The incidents have grown so much in both size and number that those tracking them can no longer keep up with counting individuals in a group as they struggle just to keep up with incident numbers. It seems that traditional coyote and cartel concerns about being noticed and stopped due to larger group sizes may be receding.
Observation 3. Drug activity is unabated. Not a single day has passed since August without a drug incident, with as many as 11 in one day. A drug incident is defined as a group involving some combination of multiple drug vehicles, packers, scouts, drug bales, and weapons. Most days included one to three load vehicles. Only six days did not include drug packers. Drug pack horses are also being used, a new tactic for drug runners.
Oddly, only 16 scouts were found, but 20 drug-related arrests included weapons.
A typical drug apprehension goes like this: On October 9 at 1 p.m., 16 miles east of Gila Bend and three miles south of Interstate 8, air support was requested for multiple subjects in custody along with three vehicles filled with 30 bundles of about 648 pounds of marijuana with an estimated street value of $972,766.90.
Observation 4. Violence continues. Since August there have been four homicides of illegal aliens. From January to August there had been just one.
Observation 5. Use of ultralight planes to carry drug loads is on the rise. In one incident on October 20, the plane flew 73 miles into U.S. airspace before dropping 10 bales of marijuana. These pilots are crafty, often zig-zagging along the border to test whether they are being followed or possibly about to be intercepted before proceeding across to drop their drug loads.
In this case there were three smugglers on the ground and one load vehicle. All three were apprehended.
Law enforcement does not track these incidents back across the border and does not try to stop airspace incursions; it only seeks out the drugs and runners left on the ground. The October 20 incident unfolded over two hours, as the ultralight entered U.S. airspace, followed a path that allowed it to fly close to the ground, circled until it found the load truck, dropped the load, and returned to Mexico unharmed without ever having been challenged.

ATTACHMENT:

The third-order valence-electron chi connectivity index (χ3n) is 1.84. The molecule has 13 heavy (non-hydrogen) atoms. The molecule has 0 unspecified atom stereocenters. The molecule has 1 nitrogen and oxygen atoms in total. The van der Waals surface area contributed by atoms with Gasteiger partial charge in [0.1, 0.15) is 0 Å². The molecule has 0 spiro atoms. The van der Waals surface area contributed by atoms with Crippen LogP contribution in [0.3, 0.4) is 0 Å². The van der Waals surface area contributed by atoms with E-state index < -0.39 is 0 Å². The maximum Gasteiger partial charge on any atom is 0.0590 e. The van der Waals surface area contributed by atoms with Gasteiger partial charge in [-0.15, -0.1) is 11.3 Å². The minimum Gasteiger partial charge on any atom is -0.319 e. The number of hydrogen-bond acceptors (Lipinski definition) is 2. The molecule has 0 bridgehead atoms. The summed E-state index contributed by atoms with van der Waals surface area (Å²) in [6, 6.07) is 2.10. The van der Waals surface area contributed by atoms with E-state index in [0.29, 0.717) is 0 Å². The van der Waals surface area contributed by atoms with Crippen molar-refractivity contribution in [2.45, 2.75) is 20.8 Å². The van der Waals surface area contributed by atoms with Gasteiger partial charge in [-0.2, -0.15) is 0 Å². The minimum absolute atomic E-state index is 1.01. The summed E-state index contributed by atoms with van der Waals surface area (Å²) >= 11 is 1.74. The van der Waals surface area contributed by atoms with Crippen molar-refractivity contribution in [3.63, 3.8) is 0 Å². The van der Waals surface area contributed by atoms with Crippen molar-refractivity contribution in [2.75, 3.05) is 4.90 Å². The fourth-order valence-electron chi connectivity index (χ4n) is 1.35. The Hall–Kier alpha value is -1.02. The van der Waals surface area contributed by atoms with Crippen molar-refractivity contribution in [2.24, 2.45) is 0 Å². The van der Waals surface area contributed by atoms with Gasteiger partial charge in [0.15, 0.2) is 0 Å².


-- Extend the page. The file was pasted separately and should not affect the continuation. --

The next night another ultralight incursion occurred, but there was no law enforcement activity to track its purpose or stop it.
Observation 6. "The word amnesty possesses remarkable power on the Mexican side of the line. It has the same effect as a starter's pistol." — Leo Banks, reporter, The Tucson Weekly/a>.
The president began implementing his deferred action amnesty program in August. Illegal aliens were offered driver's licenses in California in September. Other states are following suit. Amnesty plus driver's licenses equals a magnet for an illegal population that seeks both legality and the ID that embodies legality in most places in America — the driver's license — so they can get a job and live in the United States comfortably. Despite the border violence, abuse, extortion by smugglers, and the high cost of coyotes, plus "border bandits" and "rip crews" within U.S. borders and cartel-controlled corridors, Mexicans and other foreign nationals may well see the value in risking the violence and potential death for the chance at a job and amnesty being offered north of the border.